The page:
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As an update to the situation around Canonical planning to drop 32bit support (and Valve saying bye-bye to Ubuntu 19.10+ support), apparently they're not. Instead, the 32bit libraries will be frozen. Are you confused yet? I sure am.

Canonical's Steve Langasek has attempted to clarify the situation. Here's what they said:

I’m sorry that we’ve given anyone the impression that we are “dropping support for i386 applications”. That’s simply not the case. What we are dropping is updates to the i386 libraries, which will be frozen at the 18.04 LTS versions. But there is every intention to ensure that there is a clear story for how i386 applications (including games) can be run on versions of Ubuntu later than 19.10.

That's at least a little better, isn't it? They also said a little further:

[…] since the vast majority of i386-only software is also legacy (closed-source, will never be rebuilt), it also does not generally benefit from newer libraries […]

There's a pretty big difference from not being "included as an architecture", to having them available but frozen and still possible to use, isn't there? It's confusing, since that's not how it was originally explained. This is something that should have been said very clearly from the start.

Perhaps this might not be the epic disaster many people (myself included) thought it might turn out to be. We still have to wait and see how exactly they implement all this, and how it will affect gaming.

There's still going to be confusion and issues though, like upgrading drivers. Touching on that, Langasek said:

32-bit mesa will be available in the Ubuntu 18.04 repository. Note that mesa already gets updates in 18.04 which track the versions from later Ubuntu releases, as part of hardware enablement. If incompatibilities are introduced beyond 20.04 (which is the cutoff for hardware enablement backports for 18.04), we will need to address them on a case-by-case basis.

So it sounds like you're still going to be stuck in some ways. Seems like the proposal is still no good for Wine either (and so Steam Play too).

Article taken from GamingOnLinux.com.
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Nevertheless 25 June 2019 at 6:09 am UTC
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Luke_NukemI just purged all *386 libs from my install, including Steam. Then installed Steam via flatpak...

No. Issues. At. All.

But this doesn't solve HumbleBumble or GOG. Though I do seem to recall and automated GOG->flatpak creator?

And what about proton games? Do they work without problems?

I have no problems at all.
So, how you can install games to non-system drive? As i recall, flatpak Steam is isolated from the rest of OS. You cannot go out of flatpak's file system.

EDIT: Without changing location of Steam, of course. For example leave Steam (and some games) on SSD and keep rest of them on two separate HDD drives.

You can do it with a flatpak override like described here:
https://askubuntu.com/questions/1086529/how-to-give-a-flatpak-app-access-to-a-directory

or you can mount partitions into the [edit: Steam flatpak] packages folder.
But as i said earlier in replay- you can't compare it to "native" solution. These are like 5 clicks or so, not mounting disks manually or changing flatpak permissions.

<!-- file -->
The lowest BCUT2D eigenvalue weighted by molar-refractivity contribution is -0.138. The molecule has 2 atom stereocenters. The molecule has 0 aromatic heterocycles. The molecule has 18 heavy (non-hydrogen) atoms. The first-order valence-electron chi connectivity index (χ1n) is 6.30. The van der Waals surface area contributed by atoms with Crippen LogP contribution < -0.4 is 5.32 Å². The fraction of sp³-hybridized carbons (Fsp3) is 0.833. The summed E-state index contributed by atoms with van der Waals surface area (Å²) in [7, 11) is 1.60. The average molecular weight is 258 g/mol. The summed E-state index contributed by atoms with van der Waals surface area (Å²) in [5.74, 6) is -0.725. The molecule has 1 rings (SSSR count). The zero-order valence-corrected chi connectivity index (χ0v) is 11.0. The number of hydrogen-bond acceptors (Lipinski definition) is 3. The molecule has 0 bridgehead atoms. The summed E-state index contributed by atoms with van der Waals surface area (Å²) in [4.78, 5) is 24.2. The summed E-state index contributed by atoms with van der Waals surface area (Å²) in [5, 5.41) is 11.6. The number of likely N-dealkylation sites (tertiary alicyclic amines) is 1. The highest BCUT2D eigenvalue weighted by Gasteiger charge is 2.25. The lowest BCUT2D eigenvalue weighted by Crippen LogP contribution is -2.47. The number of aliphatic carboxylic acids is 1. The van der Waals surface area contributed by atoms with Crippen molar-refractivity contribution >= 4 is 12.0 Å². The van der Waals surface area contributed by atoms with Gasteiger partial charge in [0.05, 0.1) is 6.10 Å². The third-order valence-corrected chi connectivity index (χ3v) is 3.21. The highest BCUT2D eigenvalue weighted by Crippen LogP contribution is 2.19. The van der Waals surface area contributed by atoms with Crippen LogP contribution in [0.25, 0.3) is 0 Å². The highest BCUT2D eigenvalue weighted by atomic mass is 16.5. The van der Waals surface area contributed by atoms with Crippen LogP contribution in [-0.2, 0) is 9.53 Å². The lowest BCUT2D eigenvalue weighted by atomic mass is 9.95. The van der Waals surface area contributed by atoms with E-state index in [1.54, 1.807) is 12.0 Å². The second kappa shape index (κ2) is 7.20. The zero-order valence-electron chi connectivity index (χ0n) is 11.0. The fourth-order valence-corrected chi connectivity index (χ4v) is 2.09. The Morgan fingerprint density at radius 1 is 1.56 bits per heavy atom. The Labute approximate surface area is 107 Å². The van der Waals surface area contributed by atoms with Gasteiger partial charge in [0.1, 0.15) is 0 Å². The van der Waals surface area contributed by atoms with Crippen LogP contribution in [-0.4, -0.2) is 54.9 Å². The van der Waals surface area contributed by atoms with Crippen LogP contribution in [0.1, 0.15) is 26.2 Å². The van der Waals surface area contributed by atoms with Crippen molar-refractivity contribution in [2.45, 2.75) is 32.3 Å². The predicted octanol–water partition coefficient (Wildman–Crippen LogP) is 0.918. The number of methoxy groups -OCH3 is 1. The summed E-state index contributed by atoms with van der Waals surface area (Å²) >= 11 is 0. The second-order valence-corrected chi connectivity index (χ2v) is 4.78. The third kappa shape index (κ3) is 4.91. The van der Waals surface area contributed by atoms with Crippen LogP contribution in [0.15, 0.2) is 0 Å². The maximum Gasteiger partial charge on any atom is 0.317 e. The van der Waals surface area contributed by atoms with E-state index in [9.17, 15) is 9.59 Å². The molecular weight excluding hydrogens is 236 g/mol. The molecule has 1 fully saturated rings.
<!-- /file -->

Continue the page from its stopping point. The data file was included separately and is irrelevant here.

Yes, it is a container/sandbox solution. Therefore it is more complex by nature. On the other hand, in the simplest case, if your system is installed on a single big partition, there is no configuration necessary at all. In Linux Mint you install flatpak Steam via gui, and then just use it. Only adding a second Steam library on a second partition is one step more than it already is.
That is probably too hard for average user switching from Windows to Linux. And who today has one big partition? I don't see many people buying multi terabytes SSD-es. And HDD are falling out of favor, especially as system disks.

Probably true. I guess theres still room for optimization or configuration UIs, but not only with flatpaks. When I think about Nvidia driver installation and update mangement on some distros...
And that's the point.

Sorry, I edited while you were already answering! I had forgot a point to make my post clearer. But I think we generally agree that some things should be made easier to configure and understand in the future.
Still I think flatpaks are the right way in principle.
Gryxx 25 June 2019 at 6:57 am UTC
Nevertheless
Gryxx
Nevertheless
Gryxx
Nevertheless
Gryxx
Nevertheless
Gryxx
Nevertheless
x_wing
Luke_NukemI just purged all *386 libs from my install, including Steam. Then installed Steam via flatpak...

No. Issues. At. All.

But this doesn't solve HumbleBumble or GOG. Though I do seem to recall and automated GOG->flatpak creator?

And what about proton games? Do they work without problems?

I have no problems at all.
So, how you can install games to non-system drive? As i recall, flatpak Steam is isolated from the rest of OS. You cannot go out of flatpak's file system.

EDIT: Without changing location of Steam, of course. For example leave Steam (and some games) on SSD and keep rest of them on two separate HDD drives.

You can do it with a flatpak override like described here:
https://askubuntu.com/questions/1086529/how-to-give-a-flatpak-app-access-to-a-directory